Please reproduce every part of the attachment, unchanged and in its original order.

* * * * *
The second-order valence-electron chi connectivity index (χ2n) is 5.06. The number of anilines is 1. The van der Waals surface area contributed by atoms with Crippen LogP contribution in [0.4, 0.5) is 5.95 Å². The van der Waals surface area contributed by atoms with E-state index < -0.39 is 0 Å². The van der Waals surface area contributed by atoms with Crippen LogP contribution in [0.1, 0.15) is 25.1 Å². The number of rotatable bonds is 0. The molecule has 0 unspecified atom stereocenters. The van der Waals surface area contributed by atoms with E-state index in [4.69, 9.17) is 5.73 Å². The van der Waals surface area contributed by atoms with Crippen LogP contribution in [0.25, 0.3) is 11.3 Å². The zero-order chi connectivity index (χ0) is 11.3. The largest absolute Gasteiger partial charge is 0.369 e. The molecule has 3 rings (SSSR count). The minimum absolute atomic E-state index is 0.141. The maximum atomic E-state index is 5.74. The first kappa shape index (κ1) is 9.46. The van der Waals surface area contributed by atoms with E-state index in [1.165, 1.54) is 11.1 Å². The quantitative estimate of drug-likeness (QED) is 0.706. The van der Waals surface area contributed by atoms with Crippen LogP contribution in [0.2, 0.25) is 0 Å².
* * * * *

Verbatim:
The second-order valence-electron chi connectivity index (χ2n) is 5.06. The number of anilines is 1. The van der Waals surface area contributed by atoms with Crippen LogP contribution in [0.4, 0.5) is 5.95 Å². The van der Waals surface area contributed by atoms with E-state index < -0.39 is 0 Å². The van der Waals surface area contributed by atoms with Crippen LogP contribution in [0.1, 0.15) is 25.1 Å². The number of rotatable bonds is 0. The molecule has 0 unspecified atom stereocenters. The van der Waals surface area contributed by atoms with E-state index in [4.69, 9.17) is 5.73 Å². The van der Waals surface area contributed by atoms with Crippen LogP contribution in [0.25, 0.3) is 11.3 Å². The zero-order chi connectivity index (χ0) is 11.3. The largest absolute Gasteiger partial charge is 0.369 e. The molecule has 3 rings (SSSR count). The minimum absolute atomic E-state index is 0.141. The maximum atomic E-state index is 5.74. The first kappa shape index (κ1) is 9.46. The van der Waals surface area contributed by atoms with E-state index in [1.165, 1.54) is 11.1 Å². The quantitative estimate of drug-likeness (QED) is 0.706. The van der Waals surface area contributed by atoms with Crippen LogP contribution in [0.2, 0.25) is 0 Å².